• CEF shares trade between investors on the secondary market throughout regular trading hours, just like any other stock, and their price is set by the market. Because of this, the price will fluctuate and will normally be higher or lower than the shares’ NAV. Selling at a price higher than the NAV indicates a premium and selling at a price lower than the NAV indicates a discount.
  • CEFs can be equity funds or bonds funds. The investment company itself is registered as an investment company under the 1940 Act and the securities offering gets registered (prior to going public) under the Securities Act of 1933.
  • Unlike traditional mutual funds, CEFs are allowed to issue debt and/or preferred shares to leverage their net assets. That leverage can increase distributions to investors, but also increases the volatility of the fund’s NAV.
  • Distributions are typically paid on a monthly or quarterly basis in the form of dividends, capital gains, interest income, or repayment of principal.

Unit Investment Trusts (UITs)

UITs maintain long-term fixed portfolios of securities in order to meet a particular investment objective. The trust sponsor will typically raise capital from investors through a one-time public offering of a fixed portfolio of securities, like a closed-end fund, and can buy back their units from investors at the estimated NAV, like a mutual fund. Many UITs will also allow for their units to be traded between investors in the secondary market.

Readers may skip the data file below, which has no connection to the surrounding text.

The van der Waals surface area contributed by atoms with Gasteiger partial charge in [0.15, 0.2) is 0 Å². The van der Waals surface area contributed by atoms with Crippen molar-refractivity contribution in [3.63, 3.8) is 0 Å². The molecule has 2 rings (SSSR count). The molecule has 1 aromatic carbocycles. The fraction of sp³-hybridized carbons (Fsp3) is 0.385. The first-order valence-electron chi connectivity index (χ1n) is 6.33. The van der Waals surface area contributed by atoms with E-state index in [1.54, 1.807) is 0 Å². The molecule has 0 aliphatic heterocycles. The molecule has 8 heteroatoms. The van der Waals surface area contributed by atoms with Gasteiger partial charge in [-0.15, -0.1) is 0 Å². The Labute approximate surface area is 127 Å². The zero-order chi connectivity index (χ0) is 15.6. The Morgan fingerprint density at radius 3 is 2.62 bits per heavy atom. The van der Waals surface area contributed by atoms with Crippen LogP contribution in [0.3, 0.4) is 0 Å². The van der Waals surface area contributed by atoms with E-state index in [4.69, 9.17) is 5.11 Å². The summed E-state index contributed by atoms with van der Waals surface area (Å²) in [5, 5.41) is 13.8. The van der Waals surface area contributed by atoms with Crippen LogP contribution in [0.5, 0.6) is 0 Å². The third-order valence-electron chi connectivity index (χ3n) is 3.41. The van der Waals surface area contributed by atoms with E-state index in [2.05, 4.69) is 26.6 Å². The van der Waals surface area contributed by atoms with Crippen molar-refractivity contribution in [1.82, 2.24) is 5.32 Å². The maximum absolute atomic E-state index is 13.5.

• Unlike other investment companies, UITs are not actively managed. They purchase a specific number of securities—fifteen stocks, for example—and will then hold them for the life of the UIT with little to no changes. Prospective investors can see which securities will be held within the portfolio by reviewing the UIT’s prospectus. This prospectus will also contain information on the trust’s termination date, dividends, fee schedules, among other provisions.
  • UITs have mandatory termination dates which are determined at the time the trusts are created. Once they terminate, the remaining securities in the portfolio are sold off and the proceeds from these sales are paid out to the investors.